Title: His Last Letter: Elizabeth I and the Earl of Leicester
Author: Jeane Westin
Release Date: August 3, 2010
Genre: Historical Fiction
Rating: 3.5 out of 5
His Last Letter chronicles the unrequited love story between Queen Elizabeth I and the Earl of Leicester, Robert Dudley. The novel spans the time from Queen Mary’s reign to Dudley’s death after the battle with the Spanish Armada.
I enjoyed Jeane Westin’s last historical fiction novel The Virgin’s Daughters, so I was excited to get to His Last Letter. I have to admit, though, that Queen Elizabeth isn’t a huge interest of mine when it comes to historical fiction. While I do know quite a bit about her life and have read a lot about her, she is difficult to stomach as she gets older. Incredibly prone to tantrums and rages, especially when it came to Dudley, she’s not exactly the shining monarch you think of.
Westin does a wonderful job portraying Elizabeth’s mercurial nature. She makes Elizabeth seem very human, a vulnerable woman whose husband is her country. While she loves Dudley and would give up almost anything to be with him, she can’t because it would cost her the love of her people, and maybe even her crown. Despite the fact that she is a queen and an entire country is subject to her whims, the reader can’t help but feel for her as all she wants is the man she loves and she can’t have him. While Elizabeth’s changeable nature is definitely on display, Westin also makes sure the reader realizes she was a flesh and blood person.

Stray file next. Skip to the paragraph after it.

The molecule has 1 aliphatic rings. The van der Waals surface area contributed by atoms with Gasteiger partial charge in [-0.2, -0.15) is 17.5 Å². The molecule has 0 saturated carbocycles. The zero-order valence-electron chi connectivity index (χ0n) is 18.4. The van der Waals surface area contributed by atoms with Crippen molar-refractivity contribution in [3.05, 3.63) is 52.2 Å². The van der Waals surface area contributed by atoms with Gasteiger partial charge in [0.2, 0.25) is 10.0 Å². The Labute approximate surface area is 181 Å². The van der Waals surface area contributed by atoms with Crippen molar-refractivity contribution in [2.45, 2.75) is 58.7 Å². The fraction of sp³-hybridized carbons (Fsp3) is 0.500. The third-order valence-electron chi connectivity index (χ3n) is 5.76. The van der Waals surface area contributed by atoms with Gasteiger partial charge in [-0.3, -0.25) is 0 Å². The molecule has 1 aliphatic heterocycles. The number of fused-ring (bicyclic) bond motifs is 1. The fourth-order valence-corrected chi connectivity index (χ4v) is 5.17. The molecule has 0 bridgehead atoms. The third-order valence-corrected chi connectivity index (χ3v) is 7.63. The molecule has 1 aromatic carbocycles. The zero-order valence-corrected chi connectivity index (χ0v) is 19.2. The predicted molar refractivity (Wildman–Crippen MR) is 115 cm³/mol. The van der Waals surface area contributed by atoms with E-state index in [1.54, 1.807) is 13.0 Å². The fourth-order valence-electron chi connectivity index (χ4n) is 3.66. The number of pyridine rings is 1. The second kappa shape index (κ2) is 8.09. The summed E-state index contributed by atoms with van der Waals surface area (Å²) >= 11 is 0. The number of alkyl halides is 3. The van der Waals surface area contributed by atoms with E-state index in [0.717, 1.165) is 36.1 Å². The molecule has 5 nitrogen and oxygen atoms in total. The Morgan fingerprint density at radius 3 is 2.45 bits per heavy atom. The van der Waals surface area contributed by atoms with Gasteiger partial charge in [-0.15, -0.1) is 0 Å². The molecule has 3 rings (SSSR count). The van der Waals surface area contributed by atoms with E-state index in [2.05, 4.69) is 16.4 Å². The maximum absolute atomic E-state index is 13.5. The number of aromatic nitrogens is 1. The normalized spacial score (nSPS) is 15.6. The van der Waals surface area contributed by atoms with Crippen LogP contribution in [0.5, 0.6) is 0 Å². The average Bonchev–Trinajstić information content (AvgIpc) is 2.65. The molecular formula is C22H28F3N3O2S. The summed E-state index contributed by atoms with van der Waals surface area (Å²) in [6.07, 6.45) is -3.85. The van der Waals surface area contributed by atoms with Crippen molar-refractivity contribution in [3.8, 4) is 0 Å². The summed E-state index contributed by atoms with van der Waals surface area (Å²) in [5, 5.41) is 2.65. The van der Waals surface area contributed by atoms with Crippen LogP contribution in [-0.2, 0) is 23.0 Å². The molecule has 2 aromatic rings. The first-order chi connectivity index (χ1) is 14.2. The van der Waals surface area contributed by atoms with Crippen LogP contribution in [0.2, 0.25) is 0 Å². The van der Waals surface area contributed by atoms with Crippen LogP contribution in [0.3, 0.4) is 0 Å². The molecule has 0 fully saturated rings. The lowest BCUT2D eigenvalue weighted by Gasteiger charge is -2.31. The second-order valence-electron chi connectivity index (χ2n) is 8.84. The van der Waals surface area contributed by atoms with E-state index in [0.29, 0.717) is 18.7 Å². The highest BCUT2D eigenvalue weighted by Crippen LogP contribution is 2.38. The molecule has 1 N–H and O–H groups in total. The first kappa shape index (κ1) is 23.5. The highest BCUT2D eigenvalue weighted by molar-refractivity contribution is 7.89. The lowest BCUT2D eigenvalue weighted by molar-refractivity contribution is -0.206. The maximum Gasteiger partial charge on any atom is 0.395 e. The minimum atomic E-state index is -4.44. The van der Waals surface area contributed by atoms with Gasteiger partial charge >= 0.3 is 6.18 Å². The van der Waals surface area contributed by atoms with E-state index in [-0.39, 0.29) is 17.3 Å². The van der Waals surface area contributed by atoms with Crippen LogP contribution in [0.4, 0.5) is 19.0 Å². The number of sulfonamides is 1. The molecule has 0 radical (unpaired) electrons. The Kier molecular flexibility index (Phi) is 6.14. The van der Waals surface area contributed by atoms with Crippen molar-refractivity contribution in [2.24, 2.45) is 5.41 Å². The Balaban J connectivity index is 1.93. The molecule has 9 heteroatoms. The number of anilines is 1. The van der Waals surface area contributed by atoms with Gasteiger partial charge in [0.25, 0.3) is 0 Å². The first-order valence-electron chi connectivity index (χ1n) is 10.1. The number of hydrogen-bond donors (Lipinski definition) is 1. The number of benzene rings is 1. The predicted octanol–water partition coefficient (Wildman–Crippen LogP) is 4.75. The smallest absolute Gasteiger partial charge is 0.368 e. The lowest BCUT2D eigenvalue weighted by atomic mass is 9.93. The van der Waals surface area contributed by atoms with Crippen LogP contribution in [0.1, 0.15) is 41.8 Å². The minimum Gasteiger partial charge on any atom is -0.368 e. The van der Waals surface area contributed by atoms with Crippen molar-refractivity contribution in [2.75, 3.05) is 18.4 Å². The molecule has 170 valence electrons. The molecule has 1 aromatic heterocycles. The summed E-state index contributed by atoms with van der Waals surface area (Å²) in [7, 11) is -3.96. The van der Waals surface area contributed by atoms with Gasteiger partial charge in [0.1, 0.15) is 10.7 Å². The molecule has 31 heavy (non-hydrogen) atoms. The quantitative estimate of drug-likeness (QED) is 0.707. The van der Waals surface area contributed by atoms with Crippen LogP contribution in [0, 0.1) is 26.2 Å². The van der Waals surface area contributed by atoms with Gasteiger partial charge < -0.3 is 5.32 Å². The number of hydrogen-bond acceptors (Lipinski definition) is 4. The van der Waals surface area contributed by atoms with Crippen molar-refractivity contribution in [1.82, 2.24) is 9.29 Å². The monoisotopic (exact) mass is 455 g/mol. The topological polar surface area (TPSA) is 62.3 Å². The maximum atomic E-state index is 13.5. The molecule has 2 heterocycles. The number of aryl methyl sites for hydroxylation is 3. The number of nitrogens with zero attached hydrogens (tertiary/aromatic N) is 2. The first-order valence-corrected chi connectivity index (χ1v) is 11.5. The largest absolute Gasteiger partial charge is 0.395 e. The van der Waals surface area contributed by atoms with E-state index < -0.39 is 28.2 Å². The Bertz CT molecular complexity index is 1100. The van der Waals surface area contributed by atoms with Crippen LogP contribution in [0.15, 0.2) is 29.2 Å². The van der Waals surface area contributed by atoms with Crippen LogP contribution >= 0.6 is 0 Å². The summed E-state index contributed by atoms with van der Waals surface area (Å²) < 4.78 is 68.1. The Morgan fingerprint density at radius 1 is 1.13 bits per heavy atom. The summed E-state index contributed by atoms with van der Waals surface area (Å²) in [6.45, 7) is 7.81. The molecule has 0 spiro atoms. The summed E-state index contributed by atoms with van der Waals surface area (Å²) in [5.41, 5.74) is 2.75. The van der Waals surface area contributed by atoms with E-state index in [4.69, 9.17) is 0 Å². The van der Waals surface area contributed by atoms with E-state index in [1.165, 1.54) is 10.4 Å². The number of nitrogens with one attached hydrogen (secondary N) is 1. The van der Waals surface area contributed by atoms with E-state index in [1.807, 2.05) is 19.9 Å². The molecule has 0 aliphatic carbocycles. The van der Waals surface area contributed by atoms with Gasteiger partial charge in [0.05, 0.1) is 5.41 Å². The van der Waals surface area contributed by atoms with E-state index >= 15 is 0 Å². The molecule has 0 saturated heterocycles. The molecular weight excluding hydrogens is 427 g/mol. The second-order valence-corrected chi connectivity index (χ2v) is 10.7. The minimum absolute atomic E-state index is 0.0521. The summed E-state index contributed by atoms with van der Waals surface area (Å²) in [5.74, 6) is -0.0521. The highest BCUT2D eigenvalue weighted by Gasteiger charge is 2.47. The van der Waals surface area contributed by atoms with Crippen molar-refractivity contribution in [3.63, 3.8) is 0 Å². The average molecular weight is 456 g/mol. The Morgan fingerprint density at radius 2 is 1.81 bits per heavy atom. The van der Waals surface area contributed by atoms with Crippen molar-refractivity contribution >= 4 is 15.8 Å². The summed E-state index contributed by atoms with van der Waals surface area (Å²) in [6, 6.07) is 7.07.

The chronology of this book didn’t really work as well. Westin starts out with Dudley’s death and then begins jumping in time, chapter by chapter. While I can understand why she didn’t want to tell the story chronologically – this is the story of Elizabeth I and Dudley, not of her reign, so there are large chunks of time not covered in the novel – it was an incredibly confusing technique. Westin actually provides an outline of when each chapter was occurring at the beginning of the book as a guide, and I found myself flipping to this more than once. I think the chronology issues should have been handled differently, as it made the novel incredibly hard to follow.
Westin includes some of the bigger events in Elizabeth I’s reign here, including the defeat of the Spanish Armada, and it’s very interesting to read. However, Westin does take some general liberties with history, and while she does address them in her author’s note, they are big enough to where I’m not sure I’d take the history she presents in her novel at its word.
Though His Last Letter had some flaws, I enjoyed it overall. I’ll definitely be keeping an eye out to see what subject Westin tackles next.